Monday, February 25, 2008

Ralph Nader, again!

Perennial presidential candidate Ralph Nader is once again a candidate for, you guessed it, the presidency. Mr. Nader has run for president every election starting in 1992. His most notable run was in 2000 when the handful of votes he received may very well have been a factor (among others) that helped put George W. Bush in the White House.

Marc Cooper has these thoughts on Mr. Nader:
Nader's anti-corporate message should not be shrugged off nor should his commitment to raise all of the issues that make most politicians of both parties squirm. "You take that framework of people feeling locked out, shut out, marginalized, disrespected," he said in announcing his candidacy on Sunday. "You go from Iraq, to Palestine/Israel, from Enron to Wall Street, from Katrina to the bungling of the Bush administration, to the complicity of the Democrats in not stopping him on the war, stopping him on the tax cuts."

Great message, Ralph. But absolutely no strategy. Politics is all about perception, and the perception of Nader's first run, fairly or not, was that of a tragedy. His redux in 2004 was more of a farce. His run this time will be doomed to be pathetic. It will accomplish absolutely nothing except to diminish Nader's own towering record as a citizens' advocate and to marginalize the crucial issues he raises.

In 2000, running as a Green candidate, Nader scored less than 3% of the vote. He left behind no infrastructure, no organization, no network of any significance. All that marked his legacy was a mountain of bitterness and recrimination. Four years later, in the middle of the Bush catastrophe and with the Democrats fielding a candidate equally lame to Gore, Nader was able to attract a flyspeck .3% of the vote - a tenth of what he garnered in 2000.

What does Nader expect this time around? He has no funding, no party structure behind him, and no rational way of explaining of what he could possibly accomplish. More disturbing, he has no visible constituency. The overwhelming bulk of what might be called the Nader Vote has been swept into the vortex of the Obama campaign. Nader can make the argument, if he wishes, that Obama is just one more corporate sell-out but it is unlikely that the millions who have flocked to Obama are all of a sudden going to be jolted into an about face that because Nader will appear on the ballot.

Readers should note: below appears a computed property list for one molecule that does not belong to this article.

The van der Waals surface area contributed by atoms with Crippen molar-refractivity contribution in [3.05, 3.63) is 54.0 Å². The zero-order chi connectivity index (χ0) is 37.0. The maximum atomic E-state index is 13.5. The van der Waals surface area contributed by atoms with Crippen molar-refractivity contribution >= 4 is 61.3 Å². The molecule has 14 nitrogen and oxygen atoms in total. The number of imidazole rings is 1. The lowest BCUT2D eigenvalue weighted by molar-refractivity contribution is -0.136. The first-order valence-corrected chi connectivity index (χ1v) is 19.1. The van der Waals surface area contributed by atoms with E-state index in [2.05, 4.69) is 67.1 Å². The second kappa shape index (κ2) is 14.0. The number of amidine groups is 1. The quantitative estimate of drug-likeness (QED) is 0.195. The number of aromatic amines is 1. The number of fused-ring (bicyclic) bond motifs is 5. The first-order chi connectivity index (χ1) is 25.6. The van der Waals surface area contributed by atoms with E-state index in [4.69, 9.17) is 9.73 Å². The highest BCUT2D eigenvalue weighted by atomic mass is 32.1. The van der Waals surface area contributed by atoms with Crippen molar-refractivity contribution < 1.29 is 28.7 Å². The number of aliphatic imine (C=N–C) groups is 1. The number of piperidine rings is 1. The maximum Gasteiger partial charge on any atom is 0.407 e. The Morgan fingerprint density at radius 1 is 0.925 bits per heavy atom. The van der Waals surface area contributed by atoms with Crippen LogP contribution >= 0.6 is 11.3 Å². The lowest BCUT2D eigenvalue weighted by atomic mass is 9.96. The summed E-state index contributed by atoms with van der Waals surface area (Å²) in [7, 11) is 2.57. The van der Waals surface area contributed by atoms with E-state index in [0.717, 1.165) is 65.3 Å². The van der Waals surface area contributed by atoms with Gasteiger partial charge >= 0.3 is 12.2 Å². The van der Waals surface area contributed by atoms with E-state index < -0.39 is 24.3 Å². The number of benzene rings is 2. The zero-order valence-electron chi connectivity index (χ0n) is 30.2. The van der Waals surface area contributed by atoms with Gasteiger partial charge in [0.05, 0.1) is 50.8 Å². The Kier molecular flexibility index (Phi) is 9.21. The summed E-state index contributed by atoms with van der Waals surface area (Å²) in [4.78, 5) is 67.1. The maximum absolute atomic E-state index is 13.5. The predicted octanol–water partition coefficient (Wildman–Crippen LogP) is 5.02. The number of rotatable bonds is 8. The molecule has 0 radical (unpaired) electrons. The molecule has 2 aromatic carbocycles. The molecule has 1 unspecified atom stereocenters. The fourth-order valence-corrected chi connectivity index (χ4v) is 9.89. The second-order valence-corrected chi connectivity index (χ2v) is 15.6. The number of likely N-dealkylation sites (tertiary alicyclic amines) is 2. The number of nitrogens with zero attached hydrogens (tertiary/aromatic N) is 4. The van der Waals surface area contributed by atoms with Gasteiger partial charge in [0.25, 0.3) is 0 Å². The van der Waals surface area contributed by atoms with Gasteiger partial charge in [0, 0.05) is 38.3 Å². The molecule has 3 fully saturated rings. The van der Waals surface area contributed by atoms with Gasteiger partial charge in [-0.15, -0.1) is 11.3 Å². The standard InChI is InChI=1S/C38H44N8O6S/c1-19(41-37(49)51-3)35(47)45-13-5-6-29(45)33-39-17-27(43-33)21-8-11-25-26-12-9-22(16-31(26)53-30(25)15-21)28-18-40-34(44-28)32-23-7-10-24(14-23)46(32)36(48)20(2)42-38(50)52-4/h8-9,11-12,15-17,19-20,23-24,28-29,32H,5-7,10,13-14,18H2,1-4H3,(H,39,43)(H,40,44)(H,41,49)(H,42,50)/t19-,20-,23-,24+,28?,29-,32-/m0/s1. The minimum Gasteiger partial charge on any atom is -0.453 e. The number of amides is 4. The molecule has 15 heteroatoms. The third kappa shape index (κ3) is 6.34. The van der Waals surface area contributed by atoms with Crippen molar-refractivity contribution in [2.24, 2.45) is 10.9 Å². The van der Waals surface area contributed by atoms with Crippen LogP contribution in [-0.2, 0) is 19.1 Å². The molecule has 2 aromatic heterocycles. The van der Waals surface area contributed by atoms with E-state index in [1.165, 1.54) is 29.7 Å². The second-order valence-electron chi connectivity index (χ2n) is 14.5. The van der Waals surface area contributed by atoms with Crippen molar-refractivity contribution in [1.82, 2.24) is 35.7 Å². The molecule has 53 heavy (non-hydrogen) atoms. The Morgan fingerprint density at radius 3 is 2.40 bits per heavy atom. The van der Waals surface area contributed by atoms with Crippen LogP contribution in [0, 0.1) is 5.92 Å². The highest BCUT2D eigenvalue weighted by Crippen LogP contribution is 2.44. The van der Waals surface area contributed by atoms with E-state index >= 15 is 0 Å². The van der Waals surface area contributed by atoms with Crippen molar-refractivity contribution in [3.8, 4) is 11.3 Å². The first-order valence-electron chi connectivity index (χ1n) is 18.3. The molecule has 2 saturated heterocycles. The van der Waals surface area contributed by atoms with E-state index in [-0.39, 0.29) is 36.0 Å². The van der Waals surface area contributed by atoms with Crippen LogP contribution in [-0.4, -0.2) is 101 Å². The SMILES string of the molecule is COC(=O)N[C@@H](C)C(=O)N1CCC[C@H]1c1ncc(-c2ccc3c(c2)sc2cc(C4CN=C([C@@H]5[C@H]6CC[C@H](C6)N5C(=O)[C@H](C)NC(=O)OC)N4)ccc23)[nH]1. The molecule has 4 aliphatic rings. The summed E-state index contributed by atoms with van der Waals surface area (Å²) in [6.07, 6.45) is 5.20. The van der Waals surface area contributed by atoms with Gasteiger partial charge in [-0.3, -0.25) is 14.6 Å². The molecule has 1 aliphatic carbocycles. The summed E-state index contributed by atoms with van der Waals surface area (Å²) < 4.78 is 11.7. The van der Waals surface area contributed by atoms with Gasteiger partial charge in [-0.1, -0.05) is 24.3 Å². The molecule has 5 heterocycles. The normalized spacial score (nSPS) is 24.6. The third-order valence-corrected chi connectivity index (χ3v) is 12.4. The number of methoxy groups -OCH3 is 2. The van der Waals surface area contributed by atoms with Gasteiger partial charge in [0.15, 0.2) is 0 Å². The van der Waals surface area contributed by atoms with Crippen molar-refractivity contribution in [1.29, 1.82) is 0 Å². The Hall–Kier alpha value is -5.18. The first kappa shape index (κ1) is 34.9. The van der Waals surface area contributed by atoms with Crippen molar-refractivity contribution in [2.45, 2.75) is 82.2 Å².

Nader is far too smart a man to know that he has any chance of winning anything. What he, and whatever few supporters who will join him, will argue is that by running he will somehow force Obama - or Hillary if she wins the nomination--to move to the left. This is, of course, nonsense. All of the factors that contributed to Nader's dismal finish in 2004 are many times more potent this cycle. His candidacy will force nothing, except the voters to view Nader as some sort of bizarre spectacle. The competing candidates will see him as little more than a nuisance.

It doesn't have to be this way. Ralph Nader could play an essential and productive role between now and November without sacrificing neither his independence nor his principles. One could imagine a rolling, coast-to-coast chataqua over this coming summer during which Nader, precisely, would keep alive any and all of the issues neglected by the mainstream debate. It could be a role of great import and great dignity. Why Nader, instead, has chosen to further marginalize himself and his agenda is way beyond me.


Paul H said...

Sadly for him, RN is becoming more and more irrelavent. I expect him to have almost zero impact, but in a close race, 1% of the vote could tip a state and the entire electoral college one way or another. Another sad example of our outdated electoral system. Crisis leads to outrage and outrage leads to change. Maybe this is what it will take to replace the current system with something more democratic.

Tor Hershman said...

Good for Nadar, everyone else runnin' is just Hitler Dee or Hitler Dum.

Paul H., Something less unfair would be my idea of having State Reps be REAL state Reps, not a section of a state Reps.

You do this by having the top vote getters win the office the entire state.

It would make the vile rascals do some real work to keep total power and be less unfair but Americans, the builers of the world's most heavily armed empire, ain't interested in "Fairness."

Paul H said...

I have nothing against RN running for President. The more the merrier as far as I'm concened. I do have something against our absurd electoral system, which disenfranchises millions.

I'm not sure I get your point on state reps, but I would like to see districts fairly drawn to represent geographic areas instead of demographiic and political "swazilands" designed to determine the race and party of the winners BEFORE the election.

Comrade Kevin said...

As a reformer and consumer rights advocate he is top notch. As a politician, he is an utter failure.